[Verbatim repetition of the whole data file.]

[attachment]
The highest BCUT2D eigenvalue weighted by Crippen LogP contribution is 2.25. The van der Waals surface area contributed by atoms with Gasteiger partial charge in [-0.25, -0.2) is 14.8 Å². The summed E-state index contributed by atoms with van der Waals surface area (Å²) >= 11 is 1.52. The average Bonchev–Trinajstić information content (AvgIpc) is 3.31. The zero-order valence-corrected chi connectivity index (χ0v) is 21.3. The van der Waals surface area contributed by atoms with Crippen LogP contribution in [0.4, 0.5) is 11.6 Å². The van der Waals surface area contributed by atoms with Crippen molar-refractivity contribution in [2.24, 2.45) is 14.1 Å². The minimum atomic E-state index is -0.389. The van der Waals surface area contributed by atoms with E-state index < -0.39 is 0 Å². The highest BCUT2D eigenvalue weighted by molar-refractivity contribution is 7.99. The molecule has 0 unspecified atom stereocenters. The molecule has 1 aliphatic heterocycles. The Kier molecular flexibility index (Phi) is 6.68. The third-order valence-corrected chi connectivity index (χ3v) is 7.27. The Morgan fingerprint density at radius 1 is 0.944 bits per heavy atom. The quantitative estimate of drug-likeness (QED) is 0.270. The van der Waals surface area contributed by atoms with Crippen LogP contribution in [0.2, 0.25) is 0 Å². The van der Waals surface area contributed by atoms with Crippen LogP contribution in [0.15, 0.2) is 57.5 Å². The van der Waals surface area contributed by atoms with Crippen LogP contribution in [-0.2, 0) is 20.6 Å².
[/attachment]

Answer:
The highest BCUT2D eigenvalue weighted by Crippen LogP contribution is 2.25. The van der Waals surface area contributed by atoms with Gasteiger partial charge in [-0.25, -0.2) is 14.8 Å². The summed E-state index contributed by atoms with van der Waals surface area (Å²) >= 11 is 1.52. The average Bonchev–Trinajstić information content (AvgIpc) is 3.31. The zero-order valence-corrected chi connectivity index (χ0v) is 21.3. The van der Waals surface area contributed by atoms with Crippen LogP contribution in [0.4, 0.5) is 11.6 Å². The van der Waals surface area contributed by atoms with Crippen molar-refractivity contribution in [2.24, 2.45) is 14.1 Å². The minimum atomic E-state index is -0.389. The van der Waals surface area contributed by atoms with E-state index < -0.39 is 0 Å². The highest BCUT2D eigenvalue weighted by molar-refractivity contribution is 7.99. The molecule has 0 unspecified atom stereocenters. The molecule has 1 aliphatic heterocycles. The Kier molecular flexibility index (Phi) is 6.68. The third-order valence-corrected chi connectivity index (χ3v) is 7.27. The Morgan fingerprint density at radius 1 is 0.944 bits per heavy atom. The quantitative estimate of drug-likeness (QED) is 0.270. The van der Waals surface area contributed by atoms with Crippen LogP contribution in [0.2, 0.25) is 0 Å². The van der Waals surface area contributed by atoms with Crippen LogP contribution in [0.15, 0.2) is 57.5 Å². The van der Waals surface area contributed by atoms with Crippen LogP contribution in [-0.2, 0) is 20.6 Å².